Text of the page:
SpaceX completes Falcon 9 static-fire test ahead of launching, Report

SpaceX completes Falcon 9 static-fire test ahead of launching, Report
SpaceX completes Falcon 9 static-fire test ahead of launching, Report

SpaceX is ready to deploy a military satellite for the Republic of South Korea. The Army/Navy/Air Force Satellite Information System, ANASIS-II, satellite will launch atop a Falcon 9 rocket from Space Launch Complex 40 [SLC-40] at the United States Air Force Station in Cape Canaveral, Florida. The mission is scheduled for July 14th at 5:00 p.m. Eastern Time. Today, July 11, SpaceX announced it completed a static-fire test of the previously-flown Falcon 9 rocket that will deploy ANASIS-II into orbit

“Static fire test complete – targeting July 14 for Falcon 9 launch of ANASIS-II from SLC-40 in Florida.”

A static-firing, involves the brief ignition of the rocket’s nine Merlin 1D engines. Engineers fueled the rocket with rocket grade kerosene and liquid oxygen, then ignited all engines for a few seconds while the rocket was grounded to Launch Pad 40 with hold-on clamps. The test is a routine pre-flight preparation which gives engineers insight on whether the rocket is ready to take flight. The successful static-fire-test gets SpaceX closer towards launch day next week.

The previously-flown Falcon 9 first-stage booster that will be used for this mission is special, because it propelled NASA astronauts aboard the Crew Dragon spacecraft for the first time to the International Space Station on May 30th – “The booster supporting this mission previously launched NASA astronauts Robert Behnken and Douglas Hurley to the Space Station,” the company shared.

Soon after deploying Crew Dragon, the rocket booster, production number B1058, landed on the Of Course I Still Love You autonomous drone ship at the Atlantic Ocean. The aerospace company is currently the only in the world that has achieved landing orbital-class rockets over 50 times. Falcon 9’s first-stage is capable of launching a payload to space and returns to land vertically on an autonomous drone ship at sea. SpaceX recovers and reuses rockets in order to reduce the cost of spaceflight. Booster B1058 has been refurbished and will now conduct its second flight, the ANASIS-II mission for South Korea. SpaceX will attempt to recover the booster again. This time, with the company’s second autonomous landing pad called Just Read The Instructions, that will be stationed in the Atlantic Ocean about 628-kilometers downrange.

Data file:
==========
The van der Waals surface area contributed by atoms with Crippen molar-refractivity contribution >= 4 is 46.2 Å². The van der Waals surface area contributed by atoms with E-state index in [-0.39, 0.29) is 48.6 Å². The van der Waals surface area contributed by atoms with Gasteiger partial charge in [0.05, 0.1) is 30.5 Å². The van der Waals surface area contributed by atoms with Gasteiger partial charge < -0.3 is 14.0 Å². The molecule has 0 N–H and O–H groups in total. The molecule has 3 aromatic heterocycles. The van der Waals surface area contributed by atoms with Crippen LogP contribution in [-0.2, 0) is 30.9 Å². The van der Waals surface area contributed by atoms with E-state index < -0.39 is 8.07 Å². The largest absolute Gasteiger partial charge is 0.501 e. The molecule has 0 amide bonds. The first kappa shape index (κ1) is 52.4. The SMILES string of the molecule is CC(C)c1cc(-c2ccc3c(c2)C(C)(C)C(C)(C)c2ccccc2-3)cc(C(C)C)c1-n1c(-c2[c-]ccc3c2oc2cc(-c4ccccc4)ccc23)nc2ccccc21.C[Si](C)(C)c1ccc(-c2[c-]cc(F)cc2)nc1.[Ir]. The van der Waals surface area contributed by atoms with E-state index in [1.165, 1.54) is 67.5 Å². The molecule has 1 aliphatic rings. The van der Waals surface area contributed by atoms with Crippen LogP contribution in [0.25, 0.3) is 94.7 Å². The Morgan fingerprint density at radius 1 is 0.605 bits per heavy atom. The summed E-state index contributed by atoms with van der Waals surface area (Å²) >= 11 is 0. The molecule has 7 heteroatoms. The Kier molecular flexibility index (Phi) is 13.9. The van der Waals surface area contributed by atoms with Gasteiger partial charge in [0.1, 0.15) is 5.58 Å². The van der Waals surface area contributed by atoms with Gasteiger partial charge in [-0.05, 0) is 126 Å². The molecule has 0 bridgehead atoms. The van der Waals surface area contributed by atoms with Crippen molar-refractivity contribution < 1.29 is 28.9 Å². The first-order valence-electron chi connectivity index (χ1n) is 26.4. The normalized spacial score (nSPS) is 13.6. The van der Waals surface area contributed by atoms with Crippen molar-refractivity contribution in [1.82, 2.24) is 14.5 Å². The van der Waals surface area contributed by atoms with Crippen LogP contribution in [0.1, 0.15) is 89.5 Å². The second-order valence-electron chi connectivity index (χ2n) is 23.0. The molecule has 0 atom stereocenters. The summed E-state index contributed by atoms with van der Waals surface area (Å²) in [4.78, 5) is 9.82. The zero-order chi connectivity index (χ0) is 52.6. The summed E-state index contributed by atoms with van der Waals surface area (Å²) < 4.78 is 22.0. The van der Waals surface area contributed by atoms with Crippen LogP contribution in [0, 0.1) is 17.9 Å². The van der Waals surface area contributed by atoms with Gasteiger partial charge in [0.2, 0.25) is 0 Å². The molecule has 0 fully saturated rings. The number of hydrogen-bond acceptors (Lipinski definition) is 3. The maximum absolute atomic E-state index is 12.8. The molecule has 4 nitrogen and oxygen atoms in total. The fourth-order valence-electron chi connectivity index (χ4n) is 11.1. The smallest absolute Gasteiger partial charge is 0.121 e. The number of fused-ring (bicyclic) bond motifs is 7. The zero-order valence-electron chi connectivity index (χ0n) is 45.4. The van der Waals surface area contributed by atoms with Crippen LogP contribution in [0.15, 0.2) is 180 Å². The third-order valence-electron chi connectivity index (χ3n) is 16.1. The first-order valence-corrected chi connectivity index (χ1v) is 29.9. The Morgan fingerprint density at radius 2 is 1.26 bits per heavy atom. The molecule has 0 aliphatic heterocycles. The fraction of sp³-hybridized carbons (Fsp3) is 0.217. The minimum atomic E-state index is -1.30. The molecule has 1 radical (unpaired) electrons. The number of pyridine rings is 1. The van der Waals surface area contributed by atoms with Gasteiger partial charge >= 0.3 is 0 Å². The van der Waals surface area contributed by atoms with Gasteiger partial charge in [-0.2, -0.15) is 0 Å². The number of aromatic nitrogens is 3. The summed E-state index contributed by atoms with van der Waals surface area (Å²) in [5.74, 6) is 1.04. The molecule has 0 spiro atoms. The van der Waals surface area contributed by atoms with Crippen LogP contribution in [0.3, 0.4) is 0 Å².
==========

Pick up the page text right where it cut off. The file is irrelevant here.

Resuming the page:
The ANASIS-II satellite was manufactured by Airbus Defense and Space, it will be operated by South Korea’s Agency for Defense Development. ANASIS-II arrived to the United States from an Airbus factory located in Toulouse, France. An Antonov An-124 cargo airplane transported it to a SpaceX facility at Cape Canaveral Air Force Station, where teams conducted final preparations.

Falcon 9 is expected to deploy the ANASIS-II satellite into a geostationary transfer orbit. ANASIS- II will use its integrated propulsion system to reach an altitude of around 42,000 kilometers over the equator, where it will operate to provide coverage to the Korean Peninsula over a 6,000-kilometer radius. Not much has been revealed about the satellite’s exact function because it’s a South Korean government mission, all that is known is that the satellite is based on the Eurostar-3000 satellite platform, which can be modified to meet specific requirements by the customer.

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